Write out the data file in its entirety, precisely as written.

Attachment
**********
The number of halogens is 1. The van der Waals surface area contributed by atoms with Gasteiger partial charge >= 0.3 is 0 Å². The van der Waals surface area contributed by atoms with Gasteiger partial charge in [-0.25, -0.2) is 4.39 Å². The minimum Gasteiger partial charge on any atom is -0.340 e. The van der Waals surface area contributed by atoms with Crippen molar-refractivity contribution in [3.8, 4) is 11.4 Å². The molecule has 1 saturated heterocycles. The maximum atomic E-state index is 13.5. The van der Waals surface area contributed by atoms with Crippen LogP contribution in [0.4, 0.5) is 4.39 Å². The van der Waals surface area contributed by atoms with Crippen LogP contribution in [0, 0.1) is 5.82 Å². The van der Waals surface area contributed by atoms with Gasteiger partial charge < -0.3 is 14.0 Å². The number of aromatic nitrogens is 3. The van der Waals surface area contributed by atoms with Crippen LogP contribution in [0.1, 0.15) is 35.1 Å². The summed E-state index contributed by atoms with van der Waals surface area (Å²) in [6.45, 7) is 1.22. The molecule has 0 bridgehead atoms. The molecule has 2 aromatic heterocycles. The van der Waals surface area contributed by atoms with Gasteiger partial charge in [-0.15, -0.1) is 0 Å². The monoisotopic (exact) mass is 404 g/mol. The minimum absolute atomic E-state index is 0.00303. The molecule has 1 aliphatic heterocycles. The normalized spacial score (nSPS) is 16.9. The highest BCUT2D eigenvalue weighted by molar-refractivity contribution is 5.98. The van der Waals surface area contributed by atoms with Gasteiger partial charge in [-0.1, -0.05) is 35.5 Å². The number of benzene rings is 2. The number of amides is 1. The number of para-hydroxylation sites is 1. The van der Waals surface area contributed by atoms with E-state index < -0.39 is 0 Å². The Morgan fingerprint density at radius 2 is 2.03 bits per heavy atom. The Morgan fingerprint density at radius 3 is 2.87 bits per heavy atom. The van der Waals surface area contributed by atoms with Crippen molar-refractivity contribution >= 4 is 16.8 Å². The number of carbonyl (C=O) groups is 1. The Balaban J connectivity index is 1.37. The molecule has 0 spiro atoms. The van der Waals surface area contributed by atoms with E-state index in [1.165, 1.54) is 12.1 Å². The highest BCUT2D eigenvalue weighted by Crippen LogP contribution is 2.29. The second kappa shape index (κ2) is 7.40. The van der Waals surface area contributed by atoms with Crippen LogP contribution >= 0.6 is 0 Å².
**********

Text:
The number of halogens is 1. The van der Waals surface area contributed by atoms with Gasteiger partial charge >= 0.3 is 0 Å². The van der Waals surface area contributed by atoms with Gasteiger partial charge in [-0.25, -0.2) is 4.39 Å². The minimum Gasteiger partial charge on any atom is -0.340 e. The van der Waals surface area contributed by atoms with Crippen molar-refractivity contribution in [3.8, 4) is 11.4 Å². The molecule has 1 saturated heterocycles. The maximum atomic E-state index is 13.5. The van der Waals surface area contributed by atoms with Crippen LogP contribution in [0.4, 0.5) is 4.39 Å². The van der Waals surface area contributed by atoms with Crippen LogP contribution in [0, 0.1) is 5.82 Å². The van der Waals surface area contributed by atoms with Gasteiger partial charge < -0.3 is 14.0 Å². The number of aromatic nitrogens is 3. The van der Waals surface area contributed by atoms with Crippen LogP contribution in [0.1, 0.15) is 35.1 Å². The summed E-state index contributed by atoms with van der Waals surface area (Å²) in [6.45, 7) is 1.22. The molecule has 0 bridgehead atoms. The molecule has 2 aromatic heterocycles. The van der Waals surface area contributed by atoms with Gasteiger partial charge in [-0.15, -0.1) is 0 Å². The monoisotopic (exact) mass is 404 g/mol. The minimum absolute atomic E-state index is 0.00303. The molecule has 1 aliphatic heterocycles. The normalized spacial score (nSPS) is 16.9. The highest BCUT2D eigenvalue weighted by molar-refractivity contribution is 5.98. The van der Waals surface area contributed by atoms with Gasteiger partial charge in [-0.1, -0.05) is 35.5 Å². The number of benzene rings is 2. The number of amides is 1. The number of para-hydroxylation sites is 1. The van der Waals surface area contributed by atoms with E-state index < -0.39 is 0 Å². The Morgan fingerprint density at radius 2 is 2.03 bits per heavy atom. The Morgan fingerprint density at radius 3 is 2.87 bits per heavy atom. The van der Waals surface area contributed by atoms with Crippen molar-refractivity contribution >= 4 is 16.8 Å². The number of carbonyl (C=O) groups is 1. The Balaban J connectivity index is 1.37. The molecule has 0 spiro atoms. The van der Waals surface area contributed by atoms with E-state index in [1.165, 1.54) is 12.1 Å². The highest BCUT2D eigenvalue weighted by Crippen LogP contribution is 2.29. The second kappa shape index (κ2) is 7.40. The van der Waals surface area contributed by atoms with Crippen LogP contribution >= 0.6 is 0 Å².